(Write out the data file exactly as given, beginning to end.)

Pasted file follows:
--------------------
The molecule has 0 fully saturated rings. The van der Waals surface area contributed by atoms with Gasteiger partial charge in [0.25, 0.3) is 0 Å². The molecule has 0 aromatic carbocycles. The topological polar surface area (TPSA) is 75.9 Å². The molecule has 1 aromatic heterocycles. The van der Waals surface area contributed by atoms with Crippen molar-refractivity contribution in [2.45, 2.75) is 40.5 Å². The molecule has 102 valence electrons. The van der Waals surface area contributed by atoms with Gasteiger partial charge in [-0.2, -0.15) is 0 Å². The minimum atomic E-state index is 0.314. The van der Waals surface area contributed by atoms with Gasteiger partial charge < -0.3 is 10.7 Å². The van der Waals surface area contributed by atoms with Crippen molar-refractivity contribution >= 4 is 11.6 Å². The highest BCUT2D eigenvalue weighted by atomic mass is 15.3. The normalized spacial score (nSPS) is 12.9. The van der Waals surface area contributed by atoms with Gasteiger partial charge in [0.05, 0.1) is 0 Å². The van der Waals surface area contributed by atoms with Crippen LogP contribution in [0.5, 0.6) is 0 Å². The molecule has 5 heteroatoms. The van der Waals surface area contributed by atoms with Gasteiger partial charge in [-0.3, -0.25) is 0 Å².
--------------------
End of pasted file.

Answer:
The molecule has 0 fully saturated rings. The van der Waals surface area contributed by atoms with Gasteiger partial charge in [0.25, 0.3) is 0 Å². The molecule has 0 aromatic carbocycles. The topological polar surface area (TPSA) is 75.9 Å². The molecule has 1 aromatic heterocycles. The van der Waals surface area contributed by atoms with Crippen molar-refractivity contribution in [2.45, 2.75) is 40.5 Å². The molecule has 102 valence electrons. The van der Waals surface area contributed by atoms with Gasteiger partial charge in [-0.2, -0.15) is 0 Å². The minimum atomic E-state index is 0.314. The van der Waals surface area contributed by atoms with Gasteiger partial charge < -0.3 is 10.7 Å². The van der Waals surface area contributed by atoms with Crippen molar-refractivity contribution >= 4 is 11.6 Å². The highest BCUT2D eigenvalue weighted by atomic mass is 15.3. The normalized spacial score (nSPS) is 12.9. The van der Waals surface area contributed by atoms with Gasteiger partial charge in [0.05, 0.1) is 0 Å². The van der Waals surface area contributed by atoms with Crippen LogP contribution in [0.5, 0.6) is 0 Å². The molecule has 5 heteroatoms. The van der Waals surface area contributed by atoms with Gasteiger partial charge in [-0.3, -0.25) is 0 Å².